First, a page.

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    Sorry to resurrect an old thread... I would be really keen to be able to program the teensy via a uart, instead of the usb. I'd like to put in a Bluetooth LE module, and have it reprogram the board so that you can reprogram it from an iPad app.

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    As was noted above the 'unbrickable' architecture used for the Teensy constrains it to programming via USB. There are a range of AVR based solutions that natively support wireless re-programing but at this time nobody has invested the major effort to find a 100% reliable method, redesign the boards to maintain compatibility and then rebuild the ARM bootloader to make this all happen on a Teensy.

    None of the above is impossible and hopefully will show up in some future design but it's not something that will magically pop up as a software patch for your existing boards as far as I understand things.

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    Hi, thanks for responding. I need to use something as powerful as the Cortex-M4, but as I've done more research I've realised that reprogramming the device as frequently as my application would require would be detrimental to the lifetime of the chip. I'm trying to build a field-programmable audio effect processor. I'm looking into how possible it would be to write a small kernel to handle I/O, but load DSP programs from an external SRAM chip or something. I'll post a new thread about that though.

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    I vote for Teensy's bootloader to optionally avoid erasing n high-address flash sectors (excluding the one used for non-volatile data), and run code in that area if present, at power-up.

    So as to not burden PJRC, the user community would put various bootloader types there - using whatever medium to do the non-USB download. Such as various wireless radios, CAN, SPI, I2C.
    Or simpler and better and as others do, have a $1 SPI Flash memory chip as a piggy-back board and this secondary bootloader would get the new main program from that and flash it. That way, the download medium that got and wrote new code to the SPI flash can be user-specific - i.e., the download and write-to-SPI flash is a user app, not part of a bootloader. The bootloader would always look to see if new code is in flash. I and others have code for this scenario.

    Perhaps there has to be a white-list (registered CRCs?) of who authored what code that goes in that space, as an anti-counterfeit strategy for PJRC's protection.

    PS: There are other-brand M4s with a ROM bootloader that auto-detects download attempts via USB/DFU, UART, CAN, SPI, etc. This code space could also accommodate a wireless downloader for a variety of radio types. But not K20s, I suppose.
    Last edited by stevech; 03-06-2015 at 05:01 PM.

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    Senior Member+ MichaelMeissner's Avatar
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    Given the Teensy can run instructions that are located in normal read/write memory, an alternative to rewriting the whole flash occurs to me is to use a fixed area of memory to run your dynamic code from. You would download the code to this memory, and jump to it. Because you don't have the whole infrastructure for shared libraries, you would have to setup a class that has function pointers or virtual functions for each of the functions that the dynamic function can call, and pointers for the structures.

    You would have an agreed upon entry point that contains a jump to the actual function to start at, and that function would be passed the pointer to the above class to use. Because read/write memory is not saved across calls, I would suspect you would want to include an EEPROM memory chip or a micro SD card to hold the instructions, and at power up, the static portion of the code would read the instructions into the buffer and jump to it.

    Then in your code, you would have a bluetooth chip that you check if there is any data. If there is data, you then read from the bluetooth device and save the bytes to your permanent storage area. When you have the full data, you would then read it into memory and call it with the class pointer. For safety's sake, I would have two areas in the EEPROM/sd card, and an indication which bank to use. When you are reading the bytes, you would write to the alternative bank, and once you have a complete image transferred, then update the bank pointer, and restart (so if the transmission drops, you can still run from the last good image). Perhaps having a third bank that is the initial code, that is used when a switch is set when you reboot.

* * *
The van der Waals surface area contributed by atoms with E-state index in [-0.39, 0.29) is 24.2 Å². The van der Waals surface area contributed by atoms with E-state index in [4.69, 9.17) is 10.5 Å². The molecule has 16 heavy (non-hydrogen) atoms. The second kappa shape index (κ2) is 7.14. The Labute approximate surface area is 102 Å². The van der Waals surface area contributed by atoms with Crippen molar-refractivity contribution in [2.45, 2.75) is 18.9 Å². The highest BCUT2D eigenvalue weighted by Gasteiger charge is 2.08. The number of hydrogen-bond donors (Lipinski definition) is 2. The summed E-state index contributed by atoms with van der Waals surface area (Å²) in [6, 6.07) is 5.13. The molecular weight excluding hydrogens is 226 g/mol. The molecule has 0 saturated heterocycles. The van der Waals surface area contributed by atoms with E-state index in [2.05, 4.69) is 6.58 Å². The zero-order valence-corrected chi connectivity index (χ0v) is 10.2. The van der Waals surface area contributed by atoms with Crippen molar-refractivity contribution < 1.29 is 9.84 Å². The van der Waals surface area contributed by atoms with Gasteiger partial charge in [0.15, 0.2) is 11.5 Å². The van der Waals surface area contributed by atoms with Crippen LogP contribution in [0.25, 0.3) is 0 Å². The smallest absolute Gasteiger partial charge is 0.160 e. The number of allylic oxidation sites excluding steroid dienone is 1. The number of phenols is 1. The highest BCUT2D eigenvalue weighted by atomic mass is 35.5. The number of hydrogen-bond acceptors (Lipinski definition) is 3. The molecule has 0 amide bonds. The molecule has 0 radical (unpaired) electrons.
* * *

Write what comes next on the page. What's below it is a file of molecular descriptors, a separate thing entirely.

Obviously, you would have to do the developing of this code outside of the Arduino IDE, and you will have to write your own linker scripts to put stuff in the right location, etc.

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    Senior Member+ Frank B's Avatar
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    I have some code, it reads from SD-card, flashes it to the upper half of flashmem, and then i a second step it copies the the upper half to the lower half and then resets the teensy.
    Tested only with 3.1 and it's only a "study" so far, but it works good for me. The main code can be changed to use an other source than SD-card. Serial for example. And of course it can be changed to use an other buffer, SPI-Flash or SPI-RAM.
    IT's NOT for beginners, because there is a risk that you brick your teensy if you do not know what you do. If you want to look at it, it's at my github-account. But please do not complain if you successfully bricked your teensy :-)
    Last edited by Frank B; 03-06-2015 at 07:53 PM.

  18. #18
    Quote Originally Posted by nlecaude View Post
    While not the ideal solution, for 35$ + 10 $ for a wifi adapter you can get a rapberry pi and connect it to your Teensy to reprogram it remotely.
    I've been using this with a couple of Arduinos and it works like a charm !
    Hi,

    I have this same problem, and would love to solve it - even at the cost of an additional $45. Can you please point me to any documentation on this method?

    I'm a reasonably competent EE & programmer, but I have never dealt with the Raspberry world

    TIA,

    Frank

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    RPI programs teensy over USB, but I heard the programming is very slow

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    So, the Raspberry Pi becomes the USB host for the Teensy - is that the idea?

    TIA,

    Frank

  21. #21
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    Thats what I heard, I'm gathering you wifi to the RPI to basically remote upload the file to it's file server, then use the teensy command line tool on RPI to upload the HEX over USB